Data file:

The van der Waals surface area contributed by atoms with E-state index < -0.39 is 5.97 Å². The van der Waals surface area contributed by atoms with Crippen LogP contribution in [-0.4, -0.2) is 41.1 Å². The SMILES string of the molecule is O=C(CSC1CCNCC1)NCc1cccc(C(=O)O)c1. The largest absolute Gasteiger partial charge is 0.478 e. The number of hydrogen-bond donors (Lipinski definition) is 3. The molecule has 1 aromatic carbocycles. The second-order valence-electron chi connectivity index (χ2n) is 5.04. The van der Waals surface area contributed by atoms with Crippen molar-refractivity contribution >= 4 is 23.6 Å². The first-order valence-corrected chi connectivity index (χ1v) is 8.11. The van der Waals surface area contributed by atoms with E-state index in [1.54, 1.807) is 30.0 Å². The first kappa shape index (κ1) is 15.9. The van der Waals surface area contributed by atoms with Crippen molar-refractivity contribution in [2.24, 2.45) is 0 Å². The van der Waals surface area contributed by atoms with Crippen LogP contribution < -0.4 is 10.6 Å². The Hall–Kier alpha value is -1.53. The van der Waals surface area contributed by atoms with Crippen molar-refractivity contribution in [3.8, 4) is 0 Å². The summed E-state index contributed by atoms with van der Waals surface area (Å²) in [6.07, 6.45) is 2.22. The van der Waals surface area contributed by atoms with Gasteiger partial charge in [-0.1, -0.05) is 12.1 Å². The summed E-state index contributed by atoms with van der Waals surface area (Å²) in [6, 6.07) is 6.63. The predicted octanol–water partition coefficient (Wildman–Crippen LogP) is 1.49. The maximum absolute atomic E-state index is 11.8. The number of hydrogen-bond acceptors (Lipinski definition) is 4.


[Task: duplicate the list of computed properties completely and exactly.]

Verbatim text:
The van der Waals surface area contributed by atoms with E-state index < -0.39 is 5.97 Å². The van der Waals surface area contributed by atoms with Crippen LogP contribution in [-0.4, -0.2) is 41.1 Å². The SMILES string of the molecule is O=C(CSC1CCNCC1)NCc1cccc(C(=O)O)c1. The largest absolute Gasteiger partial charge is 0.478 e. The number of hydrogen-bond donors (Lipinski definition) is 3. The molecule has 1 aromatic carbocycles. The second-order valence-electron chi connectivity index (χ2n) is 5.04. The van der Waals surface area contributed by atoms with Crippen molar-refractivity contribution >= 4 is 23.6 Å². The first-order valence-corrected chi connectivity index (χ1v) is 8.11. The van der Waals surface area contributed by atoms with E-state index in [1.54, 1.807) is 30.0 Å². The first kappa shape index (κ1) is 15.9. The van der Waals surface area contributed by atoms with Crippen molar-refractivity contribution in [2.24, 2.45) is 0 Å². The van der Waals surface area contributed by atoms with Crippen LogP contribution < -0.4 is 10.6 Å². The Hall–Kier alpha value is -1.53. The van der Waals surface area contributed by atoms with Crippen molar-refractivity contribution in [3.8, 4) is 0 Å². The summed E-state index contributed by atoms with van der Waals surface area (Å²) in [6.07, 6.45) is 2.22. The van der Waals surface area contributed by atoms with Gasteiger partial charge in [-0.1, -0.05) is 12.1 Å². The summed E-state index contributed by atoms with van der Waals surface area (Å²) in [6, 6.07) is 6.63. The predicted octanol–water partition coefficient (Wildman–Crippen LogP) is 1.49. The maximum absolute atomic E-state index is 11.8. The number of hydrogen-bond acceptors (Lipinski definition) is 4.